Saturday, 10 April 2010

Traditional and Modern Accounting Procedures

Before starting to record business transactions, accountants have to decide what accounts to maintain and also specify the rules on how to allocate transactions to particular accounts. A Chart of Accounts and an Accounting Manual are the typical accountancy documents that are created to achieve these ends.

The recording of day-to-day transactions into books of account is known as book-keeping. Book-keepers refer to the chart of accounts and accounting manual when necessary and allocate business transactions to the correct accounts.


The graphic to the right looks at traditional and modern book-keeping practices (click on the graphic to enlarge it for readability). In traditional, paper-based systems, book-keeping typically involved:

  • Recording each type of transaction, e.g. sale, purchase, cash, etc in date order in its own book. Thus there was a sales book, purchases book, cash book and more.
  • Transcribing the transaction details from these "Books of Prime Entry" into Ledgers that contained the accounts for income, expenses, assets, liabilities etc. For example, a credit sale to customer X was "posted" to both the Sales account and X's account.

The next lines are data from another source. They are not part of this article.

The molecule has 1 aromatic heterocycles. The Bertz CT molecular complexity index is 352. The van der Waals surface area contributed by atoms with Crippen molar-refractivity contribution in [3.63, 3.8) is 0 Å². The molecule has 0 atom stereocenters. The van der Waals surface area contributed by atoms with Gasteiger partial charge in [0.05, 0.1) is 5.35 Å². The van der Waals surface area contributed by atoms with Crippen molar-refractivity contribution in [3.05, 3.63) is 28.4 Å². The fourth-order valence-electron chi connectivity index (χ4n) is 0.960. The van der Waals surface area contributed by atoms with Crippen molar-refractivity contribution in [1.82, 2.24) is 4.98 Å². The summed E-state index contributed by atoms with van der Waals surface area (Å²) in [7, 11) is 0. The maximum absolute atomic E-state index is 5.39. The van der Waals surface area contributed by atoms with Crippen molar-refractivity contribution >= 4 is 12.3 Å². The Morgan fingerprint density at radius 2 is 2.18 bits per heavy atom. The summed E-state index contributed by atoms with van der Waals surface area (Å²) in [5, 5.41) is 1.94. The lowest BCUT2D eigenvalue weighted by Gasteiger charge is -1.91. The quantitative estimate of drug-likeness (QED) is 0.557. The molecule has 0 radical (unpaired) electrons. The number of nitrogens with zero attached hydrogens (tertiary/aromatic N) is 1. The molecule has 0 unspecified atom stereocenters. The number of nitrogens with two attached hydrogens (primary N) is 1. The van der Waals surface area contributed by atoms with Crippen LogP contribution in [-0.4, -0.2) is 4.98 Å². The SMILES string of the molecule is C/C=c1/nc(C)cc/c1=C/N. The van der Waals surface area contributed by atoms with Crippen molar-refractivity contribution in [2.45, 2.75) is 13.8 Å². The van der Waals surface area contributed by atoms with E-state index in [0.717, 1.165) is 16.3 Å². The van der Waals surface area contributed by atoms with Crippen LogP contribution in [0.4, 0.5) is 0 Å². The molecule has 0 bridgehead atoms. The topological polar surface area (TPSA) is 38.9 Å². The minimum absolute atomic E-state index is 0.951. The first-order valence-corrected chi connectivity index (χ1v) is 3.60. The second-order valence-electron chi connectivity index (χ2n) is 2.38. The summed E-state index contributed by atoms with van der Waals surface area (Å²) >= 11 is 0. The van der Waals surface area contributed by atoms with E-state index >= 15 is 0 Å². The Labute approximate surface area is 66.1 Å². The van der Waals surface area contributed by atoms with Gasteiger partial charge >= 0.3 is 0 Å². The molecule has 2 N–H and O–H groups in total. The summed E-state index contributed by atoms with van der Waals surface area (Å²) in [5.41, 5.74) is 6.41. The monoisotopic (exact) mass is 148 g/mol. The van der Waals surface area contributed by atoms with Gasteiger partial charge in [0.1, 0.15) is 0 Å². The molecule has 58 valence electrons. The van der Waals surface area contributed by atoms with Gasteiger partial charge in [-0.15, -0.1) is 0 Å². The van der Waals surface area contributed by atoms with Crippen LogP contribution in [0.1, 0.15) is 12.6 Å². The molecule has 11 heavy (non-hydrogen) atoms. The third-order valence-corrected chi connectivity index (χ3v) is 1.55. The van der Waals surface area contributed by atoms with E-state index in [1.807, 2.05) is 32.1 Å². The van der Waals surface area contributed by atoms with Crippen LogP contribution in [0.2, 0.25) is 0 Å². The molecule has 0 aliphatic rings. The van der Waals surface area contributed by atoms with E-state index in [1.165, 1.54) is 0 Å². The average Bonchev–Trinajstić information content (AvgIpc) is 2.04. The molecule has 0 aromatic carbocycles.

• Each account has a "debit" column and a "credit" column, in addition to date, description and reference columns. The transaction amounts were entered either in the debit or the credit column, depending on the nature of the transaction.
  • Periodically, the debit and credit columns were totaled and each account's "balance" was extracted. It was a debit balance if total debits exceeded total credits, and vice versa.
  • The balances were then listed in a "Trial Balance". If all transactions have been correctly accounted under double entry accounting principles, the total of Debit Account Balances will be the same as the total of Credit Account Balances and the trial balance will "agree."
  • The balances in the Trial Balance were categorized into Income, Expense, Asset, Liability and Equity categories and summarized in an Income and Expense Statement and a Balance Sheet, which are the main financial statements.
Modern computerized accounting eliminated all the steps above, excepting the first step of recording the transactions into a book of prime entry, in this case a computer data entry screen. The accounting software then sorted the entries by type of transaction and date to generate a day book "report", sorted them by affected accounts to generate a ledger report and did all the balance computations and summarizations to come up with Income & Expense Statement / Balance Sheet reports.

3 comments:

  1. One of the best alternatives to protect the earnings of the business is to hire the services of professional accountants.

    melbourne accountant

    ReplyDelete
  2. The only difference between traditional and modern accounting is online data. In both the method the accounting process is same but in one we use paper and in other online software.

    ReplyDelete
  3. It is not clear pls describe again.

    ReplyDelete